Coming hot on the heels of yesterday's Brammo Empulse is an entirely different take on electric performance. The eRoehr eSuperbike is eFaster but also eWay more expensive. It's also based around and existing eChassis, that of the eHyosung GT250R and will only be produced in eLimited numbers. Still, 96bhp and 135mph is eImpressive. >There's actually three bikes here, but they all look about identic...


Coming hot on the heels of yesterday's Brammo Empulse is an entirely different take on electric performance. The eRoehr eSuperbike is eFaster but also eWay more expensive. It's also based around and existing eChassis, that of the eHyosung GT250R and will only be produced in eLimited numbers. Still, 96bhp and 135mph is eImpressive.
>
There's actually three bikes here, but they all look about identical.


The eSuperSport uses a single AC induction motor that makes 48bhp, has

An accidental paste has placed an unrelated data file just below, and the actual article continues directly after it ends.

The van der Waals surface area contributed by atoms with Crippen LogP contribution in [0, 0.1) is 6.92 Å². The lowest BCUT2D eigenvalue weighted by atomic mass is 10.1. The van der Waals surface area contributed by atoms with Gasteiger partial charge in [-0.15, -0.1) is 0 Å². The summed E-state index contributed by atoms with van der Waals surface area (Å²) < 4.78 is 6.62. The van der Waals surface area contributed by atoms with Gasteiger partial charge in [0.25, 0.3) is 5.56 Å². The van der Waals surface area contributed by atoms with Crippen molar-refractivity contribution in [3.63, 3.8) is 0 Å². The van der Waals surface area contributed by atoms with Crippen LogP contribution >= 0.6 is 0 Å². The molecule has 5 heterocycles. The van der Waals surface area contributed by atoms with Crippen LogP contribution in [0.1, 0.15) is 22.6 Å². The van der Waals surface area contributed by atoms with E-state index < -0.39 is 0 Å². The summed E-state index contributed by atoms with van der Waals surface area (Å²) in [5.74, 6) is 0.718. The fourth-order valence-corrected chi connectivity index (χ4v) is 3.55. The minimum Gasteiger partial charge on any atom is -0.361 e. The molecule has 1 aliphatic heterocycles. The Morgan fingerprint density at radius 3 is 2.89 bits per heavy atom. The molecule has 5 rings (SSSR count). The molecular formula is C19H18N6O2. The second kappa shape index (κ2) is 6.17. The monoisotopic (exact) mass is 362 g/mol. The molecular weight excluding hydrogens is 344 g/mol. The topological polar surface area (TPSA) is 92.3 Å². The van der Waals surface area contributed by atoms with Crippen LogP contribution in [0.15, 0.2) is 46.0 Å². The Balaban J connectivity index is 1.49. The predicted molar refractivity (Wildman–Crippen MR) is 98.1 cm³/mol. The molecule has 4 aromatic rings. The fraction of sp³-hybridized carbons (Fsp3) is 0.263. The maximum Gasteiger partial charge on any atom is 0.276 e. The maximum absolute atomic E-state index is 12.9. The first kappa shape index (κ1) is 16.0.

5.8kWh of battery capacity, will hit 100mph, weighs 395lbs and costs

$16,995.


The eSuperBike uses two of the eSuperSport's AC induction motors for

96bhp and a 135mph top speed. It's batteries can hold 7.7kWh of go

juice, but weight is up to 500lbs. A snip at $27,595.


The eSuperbike RR is identical to the non-RR eSuperbike but adds fully

adjustable Ohlins suspension and Brembo brakes.


The eRoehrs should appeal to electric vehicle enthusiasts who want

something they can race in the TTXGP or tinker with, the idea here isn't

to try and enter the mass market to compete with Brammo. No word on

ranges, but despite the full-fairing they should be somewhat limited due

battery capacities that now, post Empulse, feel a bit small.

Roehr  Thanks for the tip, Ben.